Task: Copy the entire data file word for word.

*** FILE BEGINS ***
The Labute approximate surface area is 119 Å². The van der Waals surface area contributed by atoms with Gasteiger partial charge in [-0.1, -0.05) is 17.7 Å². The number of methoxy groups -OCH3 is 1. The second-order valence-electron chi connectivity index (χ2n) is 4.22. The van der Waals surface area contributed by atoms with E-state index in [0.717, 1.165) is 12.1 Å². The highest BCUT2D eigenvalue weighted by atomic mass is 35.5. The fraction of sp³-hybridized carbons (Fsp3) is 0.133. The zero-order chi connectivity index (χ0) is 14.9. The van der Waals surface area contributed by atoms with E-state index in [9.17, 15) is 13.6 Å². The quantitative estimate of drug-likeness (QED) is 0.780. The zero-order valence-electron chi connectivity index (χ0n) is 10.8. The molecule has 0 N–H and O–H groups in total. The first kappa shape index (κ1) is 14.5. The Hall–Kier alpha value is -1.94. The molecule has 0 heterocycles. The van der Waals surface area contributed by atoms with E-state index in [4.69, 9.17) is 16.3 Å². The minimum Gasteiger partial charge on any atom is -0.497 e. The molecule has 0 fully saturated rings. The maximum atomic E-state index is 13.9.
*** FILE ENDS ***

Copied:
The Labute approximate surface area is 119 Å². The van der Waals surface area contributed by atoms with Gasteiger partial charge in [-0.1, -0.05) is 17.7 Å². The number of methoxy groups -OCH3 is 1. The second-order valence-electron chi connectivity index (χ2n) is 4.22. The van der Waals surface area contributed by atoms with E-state index in [0.717, 1.165) is 12.1 Å². The highest BCUT2D eigenvalue weighted by atomic mass is 35.5. The fraction of sp³-hybridized carbons (Fsp3) is 0.133. The zero-order chi connectivity index (χ0) is 14.9. The van der Waals surface area contributed by atoms with E-state index in [9.17, 15) is 13.6 Å². The quantitative estimate of drug-likeness (QED) is 0.780. The zero-order valence-electron chi connectivity index (χ0n) is 10.8. The molecule has 0 N–H and O–H groups in total. The first kappa shape index (κ1) is 14.5. The Hall–Kier alpha value is -1.94. The molecule has 0 heterocycles. The van der Waals surface area contributed by atoms with E-state index in [4.69, 9.17) is 16.3 Å². The minimum Gasteiger partial charge on any atom is -0.497 e. The molecule has 0 fully saturated rings. The maximum atomic E-state index is 13.9.